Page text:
(4) actual loss or damage.

Freeman v. Finney and Zwigard v. Mobil Oil Corp., 65 N.C. App. 526, 528, 309 S.E.2d 531, 533, disc. review denied, 310 N.C. 744, 315 S.E.2d 702 (1984). "Our courts to date have not articulated any common law duty existing between a third-party furnishing alcohol to underage persons and the public at large." Hart v. Ivey, 102 N.C. App. 583, 594, 403 S.E.2d 914, 921, aff'd on other grounds, 332 N.C. 299, 420 S.E.2d 174 (1992). Moreover, in Hutchens v. Hankins, 63 N.C. App. 1, 5, 303 S.E.2d 584, 587, disc. review denied, 309 N.C. 191, 305 S.E.2d 734 (1983), this Court observed that "[u]nder the common law rule it was not a tort to either sell or give intoxicating liquor to ordinary able-bodied men, and no cause of action existed against one furnishing liquor in favor of those injured by the intoxication of the person so furnished."

    Concerning the existence of a duty under common law negligence to the general public, we find it significant in this case that unlike the plaintiffs in Hart and Hutchens,See footnote 1 the Estate of Mullis did not allege that the vendors furnished the alcohol to Blount with either actual or constructive knowledge that he was intoxicated.

    In Hart, the plaintiffs alleged facts sufficient to support a claim of actionable common law negligence in that "the defendants served an alcoholic beverage to a person they knew or should have known was under the influence of alcohol and that the defendants knew that the person who was under the influence of alcohol would shortly thereafter drive an automobile." 332 N.C. at 305, 420 S.E.2d at 178. Writing for the Court, Justice Webb concluded that "[t]he defendants were under a duty to the people who travel on the public highways not to serve alcohol to an intoxicated individual who was known to be driving." Id. (emphasis supplied.); see also, Hutchens, 63 N.C. App. at 2, 303 S.E.2d at 586. "[A] licensed provider of alcoholic beverages for on-premises consumption may be held liable for injuries or damages proximately resulting from the acts of persons to whom beverages were illegally furnished while intoxicated.")

    In sum, we conclude that the Dram Shop Act provided the sole cause of action available to the Estate of Mullis.See footnote 2 Having failed to timely file an action under that statute, the Estate of Mullis cannot obtain relief under the wrongful death statute because Melissa Mullis could not have maintained an action against defendants either under a theory of negligence per se or common law negligence, had she lived. Therefore, the trial court's grant of summary judgment for defendants must be,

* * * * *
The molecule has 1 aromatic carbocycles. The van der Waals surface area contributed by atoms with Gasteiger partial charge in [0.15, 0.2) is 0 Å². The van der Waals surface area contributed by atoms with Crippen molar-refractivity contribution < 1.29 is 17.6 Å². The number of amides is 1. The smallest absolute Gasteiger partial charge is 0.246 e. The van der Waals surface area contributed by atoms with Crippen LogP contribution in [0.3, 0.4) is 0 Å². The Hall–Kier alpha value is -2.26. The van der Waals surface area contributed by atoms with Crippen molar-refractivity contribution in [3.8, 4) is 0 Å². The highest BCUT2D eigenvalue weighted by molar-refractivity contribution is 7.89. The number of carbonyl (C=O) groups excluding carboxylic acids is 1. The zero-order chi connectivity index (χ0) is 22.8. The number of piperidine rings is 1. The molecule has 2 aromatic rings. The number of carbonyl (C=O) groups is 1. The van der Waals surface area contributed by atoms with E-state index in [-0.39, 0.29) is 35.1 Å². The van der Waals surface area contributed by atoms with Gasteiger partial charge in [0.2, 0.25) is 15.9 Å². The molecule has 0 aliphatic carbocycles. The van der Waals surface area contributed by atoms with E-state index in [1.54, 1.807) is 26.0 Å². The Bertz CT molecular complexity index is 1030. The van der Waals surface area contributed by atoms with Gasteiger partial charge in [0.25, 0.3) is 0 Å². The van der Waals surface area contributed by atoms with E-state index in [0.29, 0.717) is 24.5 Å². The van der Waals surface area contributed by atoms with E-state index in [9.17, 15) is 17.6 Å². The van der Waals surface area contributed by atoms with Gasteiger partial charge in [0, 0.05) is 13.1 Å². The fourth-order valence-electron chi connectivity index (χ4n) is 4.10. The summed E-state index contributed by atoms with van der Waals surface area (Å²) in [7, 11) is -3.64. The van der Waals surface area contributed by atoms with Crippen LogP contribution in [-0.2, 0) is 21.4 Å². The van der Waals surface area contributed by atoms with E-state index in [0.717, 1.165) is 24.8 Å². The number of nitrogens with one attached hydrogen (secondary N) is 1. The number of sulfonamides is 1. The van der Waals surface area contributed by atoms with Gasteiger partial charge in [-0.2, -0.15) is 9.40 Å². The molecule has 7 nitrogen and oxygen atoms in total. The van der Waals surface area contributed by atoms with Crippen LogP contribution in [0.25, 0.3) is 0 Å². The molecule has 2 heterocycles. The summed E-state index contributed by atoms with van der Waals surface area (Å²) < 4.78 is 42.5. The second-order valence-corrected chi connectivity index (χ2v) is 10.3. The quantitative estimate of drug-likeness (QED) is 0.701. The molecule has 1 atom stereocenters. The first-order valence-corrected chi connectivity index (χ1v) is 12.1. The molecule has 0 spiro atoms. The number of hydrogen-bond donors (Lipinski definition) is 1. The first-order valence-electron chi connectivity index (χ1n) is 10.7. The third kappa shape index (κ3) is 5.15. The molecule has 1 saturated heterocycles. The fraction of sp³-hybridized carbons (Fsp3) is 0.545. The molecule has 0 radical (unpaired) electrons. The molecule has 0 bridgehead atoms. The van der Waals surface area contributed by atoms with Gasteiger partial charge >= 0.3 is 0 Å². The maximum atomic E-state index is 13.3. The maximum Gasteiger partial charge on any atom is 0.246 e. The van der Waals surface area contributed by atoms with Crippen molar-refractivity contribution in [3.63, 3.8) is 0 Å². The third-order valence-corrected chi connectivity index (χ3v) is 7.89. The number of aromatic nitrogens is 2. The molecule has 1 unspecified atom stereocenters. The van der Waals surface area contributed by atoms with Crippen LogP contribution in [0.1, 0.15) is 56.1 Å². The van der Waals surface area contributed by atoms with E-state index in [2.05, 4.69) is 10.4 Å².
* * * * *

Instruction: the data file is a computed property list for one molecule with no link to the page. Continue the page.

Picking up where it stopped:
Affirmed.

    Judges LEWIS and MARTIN, John C. concur.


Footnote: 1 The common law actions found in Hart and Hutchens were premised on the provision of alcohol to intoxicated persons which is prohibited by N.C. Gen. Stat. 18B-305 (formerly § 18B-34) -- a per se negligence statute. See Hart 332 N.C. at 304, 420 S.E.2d at 177. While both cases turned on the decision to find that the common law supported an action of negligence against the alcohol providers, the determination that the statute is a safety statute indicates that it was designed to protect the general public and thus, a duty was owed by the alcohol providers to the general public not to provide alcohol to intoxicated persons known to be driving. As noted earlier, violation of the statute in the subject case, 18B-302, does not constitute per se negligence.
Footnote: 2 Since the Dram Shop Act is not at issue, we do not address the issues of whether the deceased was contributorily negligent or "aided and abetted" in the purchase of the alcohol. See, Darby, No. 96-1381 (N.C. App.----, 1997).